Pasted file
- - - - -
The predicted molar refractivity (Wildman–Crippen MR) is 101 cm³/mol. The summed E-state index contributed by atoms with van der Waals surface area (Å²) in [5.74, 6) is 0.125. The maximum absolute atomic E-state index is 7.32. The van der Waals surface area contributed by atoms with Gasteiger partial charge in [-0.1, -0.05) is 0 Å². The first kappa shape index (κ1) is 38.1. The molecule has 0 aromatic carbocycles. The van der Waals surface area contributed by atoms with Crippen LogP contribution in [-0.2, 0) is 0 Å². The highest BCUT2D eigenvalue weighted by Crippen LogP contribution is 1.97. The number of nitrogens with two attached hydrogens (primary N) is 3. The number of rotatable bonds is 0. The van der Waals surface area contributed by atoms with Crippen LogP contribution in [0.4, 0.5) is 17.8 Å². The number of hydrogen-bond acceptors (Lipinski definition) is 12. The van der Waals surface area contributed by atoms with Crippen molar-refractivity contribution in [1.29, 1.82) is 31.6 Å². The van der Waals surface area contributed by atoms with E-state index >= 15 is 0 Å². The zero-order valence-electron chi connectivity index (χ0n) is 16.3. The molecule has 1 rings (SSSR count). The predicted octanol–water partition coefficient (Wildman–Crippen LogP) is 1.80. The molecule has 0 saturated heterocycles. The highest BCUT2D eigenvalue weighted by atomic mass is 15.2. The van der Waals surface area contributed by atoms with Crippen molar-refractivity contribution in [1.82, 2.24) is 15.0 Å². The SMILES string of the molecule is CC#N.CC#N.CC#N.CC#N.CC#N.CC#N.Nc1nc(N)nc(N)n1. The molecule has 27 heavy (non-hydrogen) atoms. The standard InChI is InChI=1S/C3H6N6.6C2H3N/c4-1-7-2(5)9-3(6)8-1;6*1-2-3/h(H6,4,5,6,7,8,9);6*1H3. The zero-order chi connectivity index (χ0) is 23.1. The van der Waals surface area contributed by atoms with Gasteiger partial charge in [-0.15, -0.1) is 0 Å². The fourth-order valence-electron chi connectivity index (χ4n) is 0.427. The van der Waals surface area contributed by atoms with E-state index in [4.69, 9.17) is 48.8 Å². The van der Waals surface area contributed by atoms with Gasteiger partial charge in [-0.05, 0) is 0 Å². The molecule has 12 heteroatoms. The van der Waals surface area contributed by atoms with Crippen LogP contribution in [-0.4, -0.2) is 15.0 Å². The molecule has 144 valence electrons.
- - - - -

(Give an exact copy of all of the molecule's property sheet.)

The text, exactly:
The predicted molar refractivity (Wildman–Crippen MR) is 101 cm³/mol. The summed E-state index contributed by atoms with van der Waals surface area (Å²) in [5.74, 6) is 0.125. The maximum absolute atomic E-state index is 7.32. The van der Waals surface area contributed by atoms with Gasteiger partial charge in [-0.1, -0.05) is 0 Å². The first kappa shape index (κ1) is 38.1. The molecule has 0 aromatic carbocycles. The van der Waals surface area contributed by atoms with Crippen LogP contribution in [-0.2, 0) is 0 Å². The highest BCUT2D eigenvalue weighted by Crippen LogP contribution is 1.97. The number of nitrogens with two attached hydrogens (primary N) is 3. The number of rotatable bonds is 0. The van der Waals surface area contributed by atoms with Crippen LogP contribution in [0.4, 0.5) is 17.8 Å². The number of hydrogen-bond acceptors (Lipinski definition) is 12. The van der Waals surface area contributed by atoms with Crippen molar-refractivity contribution in [1.29, 1.82) is 31.6 Å². The van der Waals surface area contributed by atoms with E-state index >= 15 is 0 Å². The zero-order valence-electron chi connectivity index (χ0n) is 16.3. The molecule has 1 rings (SSSR count). The predicted octanol–water partition coefficient (Wildman–Crippen LogP) is 1.80. The molecule has 0 saturated heterocycles. The highest BCUT2D eigenvalue weighted by atomic mass is 15.2. The van der Waals surface area contributed by atoms with Crippen molar-refractivity contribution in [1.82, 2.24) is 15.0 Å². The SMILES string of the molecule is CC#N.CC#N.CC#N.CC#N.CC#N.CC#N.Nc1nc(N)nc(N)n1. The molecule has 27 heavy (non-hydrogen) atoms. The standard InChI is InChI=1S/C3H6N6.6C2H3N/c4-1-7-2(5)9-3(6)8-1;6*1-2-3/h(H6,4,5,6,7,8,9);6*1H3. The zero-order chi connectivity index (χ0) is 23.1. The van der Waals surface area contributed by atoms with Gasteiger partial charge in [-0.15, -0.1) is 0 Å². The fourth-order valence-electron chi connectivity index (χ4n) is 0.427. The van der Waals surface area contributed by atoms with E-state index in [4.69, 9.17) is 48.8 Å². The van der Waals surface area contributed by atoms with Gasteiger partial charge in [-0.05, 0) is 0 Å². The molecule has 12 heteroatoms. The van der Waals surface area contributed by atoms with Crippen LogP contribution in [-0.4, -0.2) is 15.0 Å². The molecule has 144 valence electrons.